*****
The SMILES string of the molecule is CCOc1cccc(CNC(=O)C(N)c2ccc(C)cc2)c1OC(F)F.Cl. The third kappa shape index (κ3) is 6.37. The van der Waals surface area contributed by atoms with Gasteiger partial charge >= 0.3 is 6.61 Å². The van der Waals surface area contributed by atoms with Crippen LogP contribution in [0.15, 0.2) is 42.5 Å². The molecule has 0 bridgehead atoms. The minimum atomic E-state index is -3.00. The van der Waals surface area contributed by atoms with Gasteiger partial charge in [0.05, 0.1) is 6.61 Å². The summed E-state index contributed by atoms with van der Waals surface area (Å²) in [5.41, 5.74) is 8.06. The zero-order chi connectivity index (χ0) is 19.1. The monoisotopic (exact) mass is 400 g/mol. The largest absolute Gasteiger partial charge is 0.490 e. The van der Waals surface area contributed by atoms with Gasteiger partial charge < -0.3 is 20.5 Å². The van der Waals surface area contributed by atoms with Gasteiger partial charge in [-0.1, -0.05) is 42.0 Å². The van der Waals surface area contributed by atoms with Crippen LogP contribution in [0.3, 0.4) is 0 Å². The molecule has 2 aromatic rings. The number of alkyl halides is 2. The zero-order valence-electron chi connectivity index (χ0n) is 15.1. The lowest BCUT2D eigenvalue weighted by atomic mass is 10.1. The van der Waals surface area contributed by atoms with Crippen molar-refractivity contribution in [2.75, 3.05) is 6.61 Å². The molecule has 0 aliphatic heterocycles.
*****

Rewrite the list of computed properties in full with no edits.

The SMILES string of the molecule is CCOc1cccc(CNC(=O)C(N)c2ccc(C)cc2)c1OC(F)F.Cl. The third kappa shape index (κ3) is 6.37. The van der Waals surface area contributed by atoms with Gasteiger partial charge >= 0.3 is 6.61 Å². The van der Waals surface area contributed by atoms with Crippen LogP contribution in [0.15, 0.2) is 42.5 Å². The molecule has 0 bridgehead atoms. The minimum atomic E-state index is -3.00. The van der Waals surface area contributed by atoms with Gasteiger partial charge in [0.05, 0.1) is 6.61 Å². The summed E-state index contributed by atoms with van der Waals surface area (Å²) in [5.41, 5.74) is 8.06. The zero-order chi connectivity index (χ0) is 19.1. The monoisotopic (exact) mass is 400 g/mol. The largest absolute Gasteiger partial charge is 0.490 e. The van der Waals surface area contributed by atoms with Gasteiger partial charge < -0.3 is 20.5 Å². The van der Waals surface area contributed by atoms with Gasteiger partial charge in [-0.1, -0.05) is 42.0 Å². The van der Waals surface area contributed by atoms with Crippen LogP contribution in [0.3, 0.4) is 0 Å². The molecule has 2 aromatic rings. The number of alkyl halides is 2. The zero-order valence-electron chi connectivity index (χ0n) is 15.1. The lowest BCUT2D eigenvalue weighted by atomic mass is 10.1. The van der Waals surface area contributed by atoms with Crippen molar-refractivity contribution in [2.75, 3.05) is 6.61 Å². The molecule has 0 aliphatic heterocycles.